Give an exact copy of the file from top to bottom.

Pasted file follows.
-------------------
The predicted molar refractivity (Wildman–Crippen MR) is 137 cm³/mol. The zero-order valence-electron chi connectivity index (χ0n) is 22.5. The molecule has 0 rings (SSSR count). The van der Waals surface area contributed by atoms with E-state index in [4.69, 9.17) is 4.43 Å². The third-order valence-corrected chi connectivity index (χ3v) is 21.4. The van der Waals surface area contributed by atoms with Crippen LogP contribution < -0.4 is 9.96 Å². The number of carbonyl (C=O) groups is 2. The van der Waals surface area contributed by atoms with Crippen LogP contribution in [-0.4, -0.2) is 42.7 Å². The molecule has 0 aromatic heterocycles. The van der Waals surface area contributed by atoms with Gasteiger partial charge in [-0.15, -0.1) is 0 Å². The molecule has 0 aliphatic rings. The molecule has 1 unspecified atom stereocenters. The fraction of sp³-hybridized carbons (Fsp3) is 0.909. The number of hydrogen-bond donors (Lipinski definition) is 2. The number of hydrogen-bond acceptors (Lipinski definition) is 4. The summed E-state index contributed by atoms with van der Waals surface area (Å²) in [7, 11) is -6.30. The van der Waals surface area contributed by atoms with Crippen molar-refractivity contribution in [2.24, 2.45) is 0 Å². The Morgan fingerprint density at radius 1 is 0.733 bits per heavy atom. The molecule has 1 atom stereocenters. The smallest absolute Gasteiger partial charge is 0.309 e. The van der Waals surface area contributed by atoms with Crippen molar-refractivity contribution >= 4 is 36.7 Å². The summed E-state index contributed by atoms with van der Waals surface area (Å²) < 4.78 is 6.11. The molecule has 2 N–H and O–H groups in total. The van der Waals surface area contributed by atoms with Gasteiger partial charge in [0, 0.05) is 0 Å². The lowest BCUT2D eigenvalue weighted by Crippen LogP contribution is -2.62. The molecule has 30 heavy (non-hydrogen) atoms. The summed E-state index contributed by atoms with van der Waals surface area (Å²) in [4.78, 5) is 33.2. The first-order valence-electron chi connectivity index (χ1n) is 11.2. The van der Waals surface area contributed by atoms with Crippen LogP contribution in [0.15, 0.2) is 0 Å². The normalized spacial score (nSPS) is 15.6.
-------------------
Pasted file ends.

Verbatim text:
The predicted molar refractivity (Wildman–Crippen MR) is 137 cm³/mol. The zero-order valence-electron chi connectivity index (χ0n) is 22.5. The molecule has 0 rings (SSSR count). The van der Waals surface area contributed by atoms with E-state index in [4.69, 9.17) is 4.43 Å². The third-order valence-corrected chi connectivity index (χ3v) is 21.4. The van der Waals surface area contributed by atoms with Crippen LogP contribution < -0.4 is 9.96 Å². The number of carbonyl (C=O) groups is 2. The van der Waals surface area contributed by atoms with Crippen LogP contribution in [-0.4, -0.2) is 42.7 Å². The molecule has 0 aromatic heterocycles. The van der Waals surface area contributed by atoms with Gasteiger partial charge in [-0.15, -0.1) is 0 Å². The molecule has 0 aliphatic rings. The molecule has 1 unspecified atom stereocenters. The fraction of sp³-hybridized carbons (Fsp3) is 0.909. The number of hydrogen-bond donors (Lipinski definition) is 2. The number of hydrogen-bond acceptors (Lipinski definition) is 4. The summed E-state index contributed by atoms with van der Waals surface area (Å²) in [7, 11) is -6.30. The van der Waals surface area contributed by atoms with Crippen molar-refractivity contribution in [2.24, 2.45) is 0 Å². The Morgan fingerprint density at radius 1 is 0.733 bits per heavy atom. The molecule has 1 atom stereocenters. The smallest absolute Gasteiger partial charge is 0.309 e. The van der Waals surface area contributed by atoms with Crippen molar-refractivity contribution >= 4 is 36.7 Å². The summed E-state index contributed by atoms with van der Waals surface area (Å²) < 4.78 is 6.11. The molecule has 2 N–H and O–H groups in total. The van der Waals surface area contributed by atoms with Gasteiger partial charge in [0, 0.05) is 0 Å². The lowest BCUT2D eigenvalue weighted by Crippen LogP contribution is -2.62. The molecule has 30 heavy (non-hydrogen) atoms. The summed E-state index contributed by atoms with van der Waals surface area (Å²) in [4.78, 5) is 33.2. The first-order valence-electron chi connectivity index (χ1n) is 11.2. The van der Waals surface area contributed by atoms with Crippen LogP contribution in [0.15, 0.2) is 0 Å². The normalized spacial score (nSPS) is 15.6.